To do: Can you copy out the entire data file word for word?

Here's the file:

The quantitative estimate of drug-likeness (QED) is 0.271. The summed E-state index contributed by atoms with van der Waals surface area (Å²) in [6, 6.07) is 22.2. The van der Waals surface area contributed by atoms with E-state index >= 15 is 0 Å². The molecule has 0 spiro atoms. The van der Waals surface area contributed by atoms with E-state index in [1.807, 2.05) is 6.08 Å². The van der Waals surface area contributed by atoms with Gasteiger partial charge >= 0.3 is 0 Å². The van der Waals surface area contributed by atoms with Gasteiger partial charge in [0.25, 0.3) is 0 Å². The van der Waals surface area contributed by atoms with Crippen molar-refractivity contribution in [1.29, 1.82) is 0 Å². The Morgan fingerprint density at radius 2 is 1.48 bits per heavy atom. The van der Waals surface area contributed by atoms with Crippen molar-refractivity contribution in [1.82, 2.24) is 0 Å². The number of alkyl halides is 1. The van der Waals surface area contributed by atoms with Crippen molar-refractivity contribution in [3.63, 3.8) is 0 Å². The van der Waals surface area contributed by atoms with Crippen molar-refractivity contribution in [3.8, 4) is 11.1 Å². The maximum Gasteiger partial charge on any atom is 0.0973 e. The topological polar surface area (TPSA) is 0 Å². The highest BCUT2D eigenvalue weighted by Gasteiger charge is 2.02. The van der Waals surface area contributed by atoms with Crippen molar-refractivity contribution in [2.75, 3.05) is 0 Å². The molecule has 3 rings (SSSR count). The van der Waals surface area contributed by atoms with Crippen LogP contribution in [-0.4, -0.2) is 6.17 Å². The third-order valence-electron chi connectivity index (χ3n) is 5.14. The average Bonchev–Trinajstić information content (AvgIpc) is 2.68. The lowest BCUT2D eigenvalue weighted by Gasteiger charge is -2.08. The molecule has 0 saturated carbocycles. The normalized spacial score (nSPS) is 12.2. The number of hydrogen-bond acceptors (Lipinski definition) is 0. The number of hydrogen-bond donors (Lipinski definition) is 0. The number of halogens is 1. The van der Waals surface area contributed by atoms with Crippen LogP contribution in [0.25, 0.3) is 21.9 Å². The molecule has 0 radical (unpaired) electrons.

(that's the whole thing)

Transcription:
The quantitative estimate of drug-likeness (QED) is 0.271. The summed E-state index contributed by atoms with van der Waals surface area (Å²) in [6, 6.07) is 22.2. The van der Waals surface area contributed by atoms with E-state index >= 15 is 0 Å². The molecule has 0 spiro atoms. The van der Waals surface area contributed by atoms with E-state index in [1.807, 2.05) is 6.08 Å². The van der Waals surface area contributed by atoms with Gasteiger partial charge >= 0.3 is 0 Å². The van der Waals surface area contributed by atoms with Gasteiger partial charge in [0.25, 0.3) is 0 Å². The van der Waals surface area contributed by atoms with Crippen molar-refractivity contribution in [1.29, 1.82) is 0 Å². The Morgan fingerprint density at radius 2 is 1.48 bits per heavy atom. The van der Waals surface area contributed by atoms with Crippen molar-refractivity contribution in [1.82, 2.24) is 0 Å². The number of alkyl halides is 1. The van der Waals surface area contributed by atoms with Crippen molar-refractivity contribution in [3.63, 3.8) is 0 Å². The van der Waals surface area contributed by atoms with Crippen molar-refractivity contribution in [3.8, 4) is 11.1 Å². The maximum Gasteiger partial charge on any atom is 0.0973 e. The topological polar surface area (TPSA) is 0 Å². The highest BCUT2D eigenvalue weighted by Gasteiger charge is 2.02. The van der Waals surface area contributed by atoms with Crippen molar-refractivity contribution in [2.75, 3.05) is 0 Å². The molecule has 3 rings (SSSR count). The van der Waals surface area contributed by atoms with Crippen LogP contribution in [-0.4, -0.2) is 6.17 Å². The third-order valence-electron chi connectivity index (χ3n) is 5.14. The average Bonchev–Trinajstić information content (AvgIpc) is 2.68. The lowest BCUT2D eigenvalue weighted by Gasteiger charge is -2.08. The molecule has 0 saturated carbocycles. The normalized spacial score (nSPS) is 12.2. The number of hydrogen-bond acceptors (Lipinski definition) is 0. The number of hydrogen-bond donors (Lipinski definition) is 0. The number of halogens is 1. The van der Waals surface area contributed by atoms with Crippen LogP contribution in [0.25, 0.3) is 21.9 Å². The molecule has 0 radical (unpaired) electrons.